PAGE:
Last summer music lovers in the U.S. were excited by the release of Swedish based online music player, Spotify, to American users. Memberships were highly sought after because you couldn’t just sign up, you had to have an invitation extended to you. Klout offered users some of the first available accounts through their Perks program and then little by little, people were able to score memberships off of invitations from others. Spotify came with a strong social component, the ability to share what you are listening to with your Facebook friends.
Spotify users were given free accounts with very little restrictions, you just had to tolerate their ads that ran after every 3-4 songs. But the free status wasn’t meant to last. After six months, according to the Spotify terms, a free account would have severe limitations. Only 10 hours of streaming a month broken into 2.5 hours a week plus limitations how many times you could listen to a song. It looks like all those perks that everyone are used to may no longer be available unless you upgrade to a paid subscription. However, so far, those free subscriptions are still running they way always have. Case in point, my six months should have been up on January 14, but here we are a month a bit later and Spotify has yet to restrict my access.
At some point though, Spotify will reign in it’s content and when that happens, you can either upgrade to a $5 or $10 a month subscription or you can take your ears elsewhere. Here are a few suggestions for other services that are still free…sort of.
Rdio is a free music player with no ads. The catch? They don’t tell you how long you can listen before you’re cut off! From the people behind Skype, Rdio is very similar to Spotify. A large track library (12 million), desktop app, on-demand music, playlists that can be made and then shared on social networks. So what happens when your time runs out? Upgrade, baby! $5 for unlimited streaming, $10 for unlimited plus mobile access, and for $18 you can get two unlimited accounts, one for you and one for a family member. Or you can wait and use something else until the next month rolls around and your free time resets.
(Another ad free but limited play option is MOGFreePlay. It is similar to Rdio and Spotify BUT, it’s not yet available in the U.S.!)
Grooveshark has many of the same features as Spotify such as social sharing (you actually have more sharing options on Grooveshark than on Spotify) and the ability to create, share and subscribe to playlists. It’s actually the best alternative to Spotify because of the similarity of it’s features. The drawbacks though are a track library that is only half of what Spotify has (7 million tracks verses the 15 million on Spotify), user uploaded content which means inconsistent playback quality, and their desktop application is only available with premium accounts. Yes, they have premium accounts, too. Grooveshark Plus for $6/months means no ads, Grooveshark Anywhere for $9/month means no ads, access to the desktop app, and the ability to use Grooveshark on your smartphone.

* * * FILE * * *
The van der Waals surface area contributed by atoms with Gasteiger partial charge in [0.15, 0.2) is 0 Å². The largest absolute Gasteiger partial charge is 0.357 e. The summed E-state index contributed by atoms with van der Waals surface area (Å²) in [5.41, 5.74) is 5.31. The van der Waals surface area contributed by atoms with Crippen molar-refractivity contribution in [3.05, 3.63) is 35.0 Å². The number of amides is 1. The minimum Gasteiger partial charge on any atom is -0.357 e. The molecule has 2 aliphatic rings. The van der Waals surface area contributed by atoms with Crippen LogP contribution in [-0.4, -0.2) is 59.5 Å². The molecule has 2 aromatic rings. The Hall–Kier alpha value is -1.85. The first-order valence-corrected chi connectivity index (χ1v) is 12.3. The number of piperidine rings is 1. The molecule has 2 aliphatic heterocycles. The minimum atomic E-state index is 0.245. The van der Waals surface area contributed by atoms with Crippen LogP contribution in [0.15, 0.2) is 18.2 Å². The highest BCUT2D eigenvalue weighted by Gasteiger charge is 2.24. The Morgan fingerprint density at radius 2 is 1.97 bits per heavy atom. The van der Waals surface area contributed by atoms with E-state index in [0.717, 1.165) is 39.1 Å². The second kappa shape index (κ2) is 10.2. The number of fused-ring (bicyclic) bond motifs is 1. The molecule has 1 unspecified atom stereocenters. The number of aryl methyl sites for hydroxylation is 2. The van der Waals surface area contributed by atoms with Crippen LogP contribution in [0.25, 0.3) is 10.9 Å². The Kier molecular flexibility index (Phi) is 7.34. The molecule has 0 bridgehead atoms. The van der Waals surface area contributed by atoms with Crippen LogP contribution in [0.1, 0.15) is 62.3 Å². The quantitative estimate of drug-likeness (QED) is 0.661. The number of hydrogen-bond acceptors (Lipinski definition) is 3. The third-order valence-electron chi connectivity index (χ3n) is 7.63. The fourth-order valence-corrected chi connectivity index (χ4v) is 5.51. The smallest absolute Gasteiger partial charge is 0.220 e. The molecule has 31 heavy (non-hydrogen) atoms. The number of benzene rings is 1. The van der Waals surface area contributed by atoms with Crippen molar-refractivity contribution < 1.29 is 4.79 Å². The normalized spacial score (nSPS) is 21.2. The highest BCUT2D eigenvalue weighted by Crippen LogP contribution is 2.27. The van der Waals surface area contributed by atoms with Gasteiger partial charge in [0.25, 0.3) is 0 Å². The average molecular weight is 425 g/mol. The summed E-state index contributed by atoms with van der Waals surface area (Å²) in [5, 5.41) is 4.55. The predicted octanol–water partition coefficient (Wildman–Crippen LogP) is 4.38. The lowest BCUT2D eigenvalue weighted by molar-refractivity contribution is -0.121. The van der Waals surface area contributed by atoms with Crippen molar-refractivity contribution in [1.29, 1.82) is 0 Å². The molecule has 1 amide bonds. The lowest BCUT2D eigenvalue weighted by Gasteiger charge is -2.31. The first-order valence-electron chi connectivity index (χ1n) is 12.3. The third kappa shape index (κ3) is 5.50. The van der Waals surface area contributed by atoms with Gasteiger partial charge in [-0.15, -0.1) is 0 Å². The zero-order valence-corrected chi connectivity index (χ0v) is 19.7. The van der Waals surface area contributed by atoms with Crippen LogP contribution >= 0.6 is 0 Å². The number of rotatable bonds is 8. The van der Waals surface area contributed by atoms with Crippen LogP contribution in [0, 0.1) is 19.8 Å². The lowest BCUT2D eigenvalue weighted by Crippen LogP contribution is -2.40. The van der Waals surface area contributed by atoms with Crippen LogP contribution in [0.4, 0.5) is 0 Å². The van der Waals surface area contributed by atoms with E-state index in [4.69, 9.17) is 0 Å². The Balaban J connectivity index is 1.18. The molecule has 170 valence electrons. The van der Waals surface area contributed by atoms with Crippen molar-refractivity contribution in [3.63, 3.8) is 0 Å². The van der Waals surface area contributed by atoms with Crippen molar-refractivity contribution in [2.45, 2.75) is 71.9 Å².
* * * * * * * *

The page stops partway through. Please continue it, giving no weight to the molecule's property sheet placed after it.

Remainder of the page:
Many people swear by Pandora as their online music player of choice. It’s the “Music Genome Project” that can intuitively figure out what kind of music you like based on the music you’re already listening to and an algorithm of thumbs up/down ratios. Simply pick an artist that you like and then let Pandora work its magic. It’s free, with ads and certain limitations or, of course, you can pay $36/year for no ads and a few more perks including access to their desktop app. Pandora is not terribly social (you can share on Facebook and Twitter but it’s not an automatic update) and has less than 1 million songs in it’s library. You can’t choose want you want to listen to, it chooses for you but you can follow the stations of others or pre-defined stations. One particularly unique perk is the inclusion of lyrics, when available, on the playback page.
Yes, it’s kind of clunky. You have to search through a lot user uploaded content to find what you want. But, it’s always free, there are no listening limitations (expect maybe your own bandwidth), you can create playlists, you can share socially, and you can even watch the video if you want!
So, with this information in hand, if/when your Spotify account is restricted, what will you do? Will you upgrade or will you find another way to listen to your favorites for free?